Coming together for the holidays can be a particularly stressful time for anyone. That’s always made me sad. A couple of years ago, I promised myself to never “survive” another holiday again. That I would take in each moment; soaking it in bit by bit, relishing in the littleness of my babies and having as much fun as possible without running ourselves to the point of exhaustion.
Last year between Thanksgiving and Christmas I was just entering my second trimester of pregnancy with our 4th baby. Nausea and first-trimester exhaustion were just letting up, and the renewed energy was a blessing as we attended several holiday events in our area. My heart was full. I was content.
Fast forward one year and we are now grieving the loss of two children.
I feel similarly exhausted as I did just one year ago, but this time from the ache of missing our baby boys. I go over and over with my therapist at how much we have lost and how bad it hurts.
And you know one thing that keeps coming up?
Despite the overwhelming exhaustion, I am grateful. Grateful for my two children here on earth that I get to mother. Grateful for the healthy relationship with my husband that we had to fight for. Grateful for all the cooking, the baking, the decorating, and the joy that comes with this season.
Unfortunately, gratitude has also been something that I’ve also had to fight for– and THAT is something that really bothers me.
The politics, the picking at each other, the negativity…my goodness, people. Stop.
Is it worth it?
I find many times that in the middle of conversations anymore (and for a while now), it quickly gets political. It quickly gets heated.
Related: Self Care: Surviving the Holidays
And while you are all worked up about something that may or may not affect you in the slightest…I am worked up about something that did affect me. That affects me every single day. I’m missing my sweet baby boys, but I am trying to hold on to shreds of hope. Shards of joy. Bits of gratitude.
Sly comments, lack of empathy, and discouraging conversation about “how awful it is to live in the world today” ….it doesn’t help anyone, but it’s particularly unhelpful within loss community. While you look with disdain on this world, while you use up all your energy fighting with family- I’m scrounging for peace. I’m fighting for faith. I’m battling for positivity.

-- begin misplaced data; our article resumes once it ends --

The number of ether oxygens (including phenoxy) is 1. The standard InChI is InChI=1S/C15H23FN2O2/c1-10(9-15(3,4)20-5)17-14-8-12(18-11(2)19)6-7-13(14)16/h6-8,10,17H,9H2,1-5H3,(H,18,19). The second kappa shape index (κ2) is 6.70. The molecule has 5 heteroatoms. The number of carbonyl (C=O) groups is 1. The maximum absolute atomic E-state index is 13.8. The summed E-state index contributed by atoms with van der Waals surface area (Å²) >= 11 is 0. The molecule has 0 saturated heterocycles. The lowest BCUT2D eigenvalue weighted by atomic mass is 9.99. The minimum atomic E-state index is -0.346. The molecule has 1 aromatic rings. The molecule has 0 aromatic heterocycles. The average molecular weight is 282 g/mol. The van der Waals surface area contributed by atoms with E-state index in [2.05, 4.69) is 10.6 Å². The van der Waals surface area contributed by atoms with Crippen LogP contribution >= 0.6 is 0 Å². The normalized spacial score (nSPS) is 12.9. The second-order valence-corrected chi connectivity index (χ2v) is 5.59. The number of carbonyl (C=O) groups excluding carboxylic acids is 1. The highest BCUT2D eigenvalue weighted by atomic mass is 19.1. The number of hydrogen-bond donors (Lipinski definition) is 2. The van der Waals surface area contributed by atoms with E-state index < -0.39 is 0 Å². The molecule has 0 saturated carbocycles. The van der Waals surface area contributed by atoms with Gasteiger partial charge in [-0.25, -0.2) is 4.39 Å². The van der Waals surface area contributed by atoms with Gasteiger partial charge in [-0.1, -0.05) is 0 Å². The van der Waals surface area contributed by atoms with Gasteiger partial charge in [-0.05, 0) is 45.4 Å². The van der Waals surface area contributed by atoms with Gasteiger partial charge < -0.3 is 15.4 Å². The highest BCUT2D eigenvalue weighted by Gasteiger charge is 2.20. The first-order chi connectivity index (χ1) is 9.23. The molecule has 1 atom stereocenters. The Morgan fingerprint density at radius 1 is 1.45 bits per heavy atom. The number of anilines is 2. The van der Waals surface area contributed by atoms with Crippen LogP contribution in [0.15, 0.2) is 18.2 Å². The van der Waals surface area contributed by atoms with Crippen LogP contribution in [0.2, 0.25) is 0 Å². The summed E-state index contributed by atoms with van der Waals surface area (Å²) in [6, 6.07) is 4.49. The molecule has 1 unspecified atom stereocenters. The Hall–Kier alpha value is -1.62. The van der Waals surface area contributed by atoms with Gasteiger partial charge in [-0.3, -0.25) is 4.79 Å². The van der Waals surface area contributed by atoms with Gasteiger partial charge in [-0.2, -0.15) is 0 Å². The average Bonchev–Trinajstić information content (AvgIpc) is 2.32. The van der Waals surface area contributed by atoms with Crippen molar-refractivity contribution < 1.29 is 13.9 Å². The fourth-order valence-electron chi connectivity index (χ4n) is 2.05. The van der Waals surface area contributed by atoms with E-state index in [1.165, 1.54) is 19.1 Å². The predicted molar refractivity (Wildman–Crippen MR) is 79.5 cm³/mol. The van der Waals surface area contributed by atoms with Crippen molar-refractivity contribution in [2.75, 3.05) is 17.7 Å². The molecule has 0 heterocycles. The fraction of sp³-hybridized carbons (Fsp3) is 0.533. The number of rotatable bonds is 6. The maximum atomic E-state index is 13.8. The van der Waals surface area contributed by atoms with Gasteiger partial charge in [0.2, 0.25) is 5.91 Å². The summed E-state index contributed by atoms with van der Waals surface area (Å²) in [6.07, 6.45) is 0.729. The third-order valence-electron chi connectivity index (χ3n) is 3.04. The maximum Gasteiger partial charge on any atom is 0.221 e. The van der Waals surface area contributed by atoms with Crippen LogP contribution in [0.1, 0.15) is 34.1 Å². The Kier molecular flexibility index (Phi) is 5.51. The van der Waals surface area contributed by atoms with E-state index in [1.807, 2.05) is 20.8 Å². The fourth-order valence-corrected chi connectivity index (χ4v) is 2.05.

When you talk to me over the holidays, I will make every effort to shift the conversation to something joyful. Not because I don’t care about what happens in the world.
Not because I don’t have opinions, because believe me, I do.
I’ll shift the conversation because I’m trying to thrive in a season that reminds me each and every moment that my two perfect boys are dead. That two of the stockings hung on our stairs will never be filled. That “Santa” will only ever leave presents for half of our children.
That for the rest of my life, half of the seats at my kitchen table will be empty.
If you’re interacting with me or with anyone grieving during this season, I encourage you to be gentle. Keep the conversation light. Work on bringing a smile to my face. Mention the names of my children and how you miss them too.
Because this, more than any political or negative conversation, is what I need more than anything. As I fight each day to see the joy, to count my blessings, to be grateful, I would love it if you would join me. Grief can be a very lonely place, but it’s unfortunate that as of late I feel lonely in my joy. I feel isolated in my optimism. I feel naïve in my thankfulness.
Tis’ the season.
Please help me in finding joy. I will be so grateful when you do.
Photo by Sweta Meininger on Unsplash
My name is Kaila Mugford, wife to Jamey and momma to 4 sweet babies: Samuel, Mira, Edward, and Gabriel. My motherhood journey began and ended with grief, as Samuel and Gabriel were both given fatal prenatal diagnosis at their 20 week ultrasounds. We decided to carry to term and both died within hours of birth in my arms. Mira and Edward bring us joy every single day and we are grateful to be raising them this side of Heaven while at the same time grieving the loss of their brothers. I blog about our journey of joy and grief at kailamugford.blogspot.com.